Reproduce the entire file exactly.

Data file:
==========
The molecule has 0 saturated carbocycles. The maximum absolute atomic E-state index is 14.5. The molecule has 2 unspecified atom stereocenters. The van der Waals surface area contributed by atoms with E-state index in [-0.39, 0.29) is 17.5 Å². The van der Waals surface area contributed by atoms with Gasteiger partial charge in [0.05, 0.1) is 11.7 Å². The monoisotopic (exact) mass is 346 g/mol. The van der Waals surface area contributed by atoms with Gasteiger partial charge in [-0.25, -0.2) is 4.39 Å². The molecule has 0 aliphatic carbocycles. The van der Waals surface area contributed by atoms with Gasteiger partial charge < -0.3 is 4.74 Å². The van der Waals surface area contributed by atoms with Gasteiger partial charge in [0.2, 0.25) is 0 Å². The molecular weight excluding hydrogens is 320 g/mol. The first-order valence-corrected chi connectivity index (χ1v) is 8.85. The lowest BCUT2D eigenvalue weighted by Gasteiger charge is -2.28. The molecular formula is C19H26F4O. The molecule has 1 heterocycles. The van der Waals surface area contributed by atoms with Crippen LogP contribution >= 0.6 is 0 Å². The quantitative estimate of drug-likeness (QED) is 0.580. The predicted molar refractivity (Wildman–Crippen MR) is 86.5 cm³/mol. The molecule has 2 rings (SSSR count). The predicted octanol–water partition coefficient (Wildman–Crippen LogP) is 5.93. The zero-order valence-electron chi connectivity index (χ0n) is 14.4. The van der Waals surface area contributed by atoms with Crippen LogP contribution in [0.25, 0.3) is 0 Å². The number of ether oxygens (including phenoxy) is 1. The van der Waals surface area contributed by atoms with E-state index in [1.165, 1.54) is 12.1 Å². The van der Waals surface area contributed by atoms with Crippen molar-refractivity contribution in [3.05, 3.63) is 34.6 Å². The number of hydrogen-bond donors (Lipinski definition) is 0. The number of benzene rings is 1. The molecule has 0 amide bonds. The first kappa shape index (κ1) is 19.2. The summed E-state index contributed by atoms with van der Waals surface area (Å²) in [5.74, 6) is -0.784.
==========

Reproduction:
The molecule has 0 saturated carbocycles. The maximum absolute atomic E-state index is 14.5. The molecule has 2 unspecified atom stereocenters. The van der Waals surface area contributed by atoms with E-state index in [-0.39, 0.29) is 17.5 Å². The van der Waals surface area contributed by atoms with Gasteiger partial charge in [0.05, 0.1) is 11.7 Å². The monoisotopic (exact) mass is 346 g/mol. The van der Waals surface area contributed by atoms with Gasteiger partial charge in [-0.25, -0.2) is 4.39 Å². The molecule has 0 aliphatic carbocycles. The van der Waals surface area contributed by atoms with Gasteiger partial charge < -0.3 is 4.74 Å². The van der Waals surface area contributed by atoms with Gasteiger partial charge in [0.2, 0.25) is 0 Å². The molecular weight excluding hydrogens is 320 g/mol. The first-order valence-corrected chi connectivity index (χ1v) is 8.85. The lowest BCUT2D eigenvalue weighted by Gasteiger charge is -2.28. The molecular formula is C19H26F4O. The molecule has 1 heterocycles. The van der Waals surface area contributed by atoms with Crippen LogP contribution >= 0.6 is 0 Å². The quantitative estimate of drug-likeness (QED) is 0.580. The predicted molar refractivity (Wildman–Crippen MR) is 86.5 cm³/mol. The molecule has 2 rings (SSSR count). The predicted octanol–water partition coefficient (Wildman–Crippen LogP) is 5.93. The zero-order valence-electron chi connectivity index (χ0n) is 14.4. The van der Waals surface area contributed by atoms with Crippen LogP contribution in [0.25, 0.3) is 0 Å². The number of ether oxygens (including phenoxy) is 1. The van der Waals surface area contributed by atoms with E-state index in [1.165, 1.54) is 12.1 Å². The van der Waals surface area contributed by atoms with Crippen molar-refractivity contribution in [3.05, 3.63) is 34.6 Å². The number of hydrogen-bond donors (Lipinski definition) is 0. The number of benzene rings is 1. The molecule has 0 amide bonds. The first kappa shape index (κ1) is 19.2. The summed E-state index contributed by atoms with van der Waals surface area (Å²) in [5.74, 6) is -0.784.